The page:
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Kantian Ethics and EconomicsAutonomy, Dignity, and Character$
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Mark White

Print publication date: 2011

Print ISBN-13: 9780804768948

Published to Stanford Scholarship Online: June 2013

DOI: 10.11126/stanford/9780804768948.001.0001

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Consent, Pareto, and Behavioral Law and Economics

Consent, Pareto, and Behavioral Law and Economics

(p.163) Chapter 5 Consent, Pareto, and Behavioral Law and Economics
Kantian Ethics and Economics
Stanford University Press

This chapter explores how consent ensures that people get the respect they deserve by virtue of their dignity. It first considers Pareto superiority and elaborates on Immanuel Kant's position on coercion and deceit before asking whose consent is necessary in a given situation. It then looks at the relatively new and popular field of behavioral economics, particularly behavioral law and economics. Behavioral economics incorporates insights from experimental psychology and economics to account for anomalies in rational decision-making, such as endowment effects, weakness of will, and inaccurate risk assessment. However, behavioral economists still view rational choice as a deterministic process whereby a decision is made on the basis of preferences, constraints, and beliefs.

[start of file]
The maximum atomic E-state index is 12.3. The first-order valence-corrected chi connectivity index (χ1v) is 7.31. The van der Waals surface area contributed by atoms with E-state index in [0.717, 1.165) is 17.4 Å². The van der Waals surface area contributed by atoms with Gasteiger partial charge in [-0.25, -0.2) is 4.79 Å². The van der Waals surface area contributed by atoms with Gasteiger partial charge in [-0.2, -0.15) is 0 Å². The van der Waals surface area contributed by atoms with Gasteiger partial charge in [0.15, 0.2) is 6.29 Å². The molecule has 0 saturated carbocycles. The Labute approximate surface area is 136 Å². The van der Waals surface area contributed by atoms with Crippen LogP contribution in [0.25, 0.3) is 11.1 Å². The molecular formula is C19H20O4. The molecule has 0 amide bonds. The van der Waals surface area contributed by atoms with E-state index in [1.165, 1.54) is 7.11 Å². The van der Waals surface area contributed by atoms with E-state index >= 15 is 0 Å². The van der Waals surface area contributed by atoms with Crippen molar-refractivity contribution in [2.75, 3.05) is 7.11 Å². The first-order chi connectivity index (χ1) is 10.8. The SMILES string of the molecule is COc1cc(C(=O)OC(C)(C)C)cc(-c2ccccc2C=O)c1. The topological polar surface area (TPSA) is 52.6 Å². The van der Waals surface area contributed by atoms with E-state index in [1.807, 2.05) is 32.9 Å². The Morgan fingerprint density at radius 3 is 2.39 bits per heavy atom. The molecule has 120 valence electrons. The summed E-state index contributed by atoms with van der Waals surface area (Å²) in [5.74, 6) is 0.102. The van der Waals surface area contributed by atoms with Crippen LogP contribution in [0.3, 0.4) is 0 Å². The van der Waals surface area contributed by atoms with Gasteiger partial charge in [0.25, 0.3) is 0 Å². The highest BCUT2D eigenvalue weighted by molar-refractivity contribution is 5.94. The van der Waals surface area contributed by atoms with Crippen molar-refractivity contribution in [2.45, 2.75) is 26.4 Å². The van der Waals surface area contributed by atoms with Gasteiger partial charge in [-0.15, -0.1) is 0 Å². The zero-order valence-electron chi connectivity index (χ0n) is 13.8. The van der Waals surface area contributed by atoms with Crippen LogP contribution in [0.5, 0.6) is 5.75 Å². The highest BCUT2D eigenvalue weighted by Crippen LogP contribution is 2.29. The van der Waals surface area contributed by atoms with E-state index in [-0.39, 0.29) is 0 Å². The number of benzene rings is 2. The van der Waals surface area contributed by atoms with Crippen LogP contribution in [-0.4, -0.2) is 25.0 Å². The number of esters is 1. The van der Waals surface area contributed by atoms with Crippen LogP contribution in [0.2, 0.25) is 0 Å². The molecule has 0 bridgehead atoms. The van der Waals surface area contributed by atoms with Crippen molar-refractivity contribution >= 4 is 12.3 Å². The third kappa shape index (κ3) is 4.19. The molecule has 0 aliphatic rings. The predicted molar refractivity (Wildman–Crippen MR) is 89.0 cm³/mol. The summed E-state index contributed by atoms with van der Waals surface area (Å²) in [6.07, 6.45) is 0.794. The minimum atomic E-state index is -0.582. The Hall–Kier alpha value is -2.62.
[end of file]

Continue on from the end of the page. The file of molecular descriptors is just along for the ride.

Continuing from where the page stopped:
Keywords:   consent, Pareto superiority, dignity, Immanuel Kant, coercion, deceit, behavioral law and economics, decision-making, rational choice, preferences

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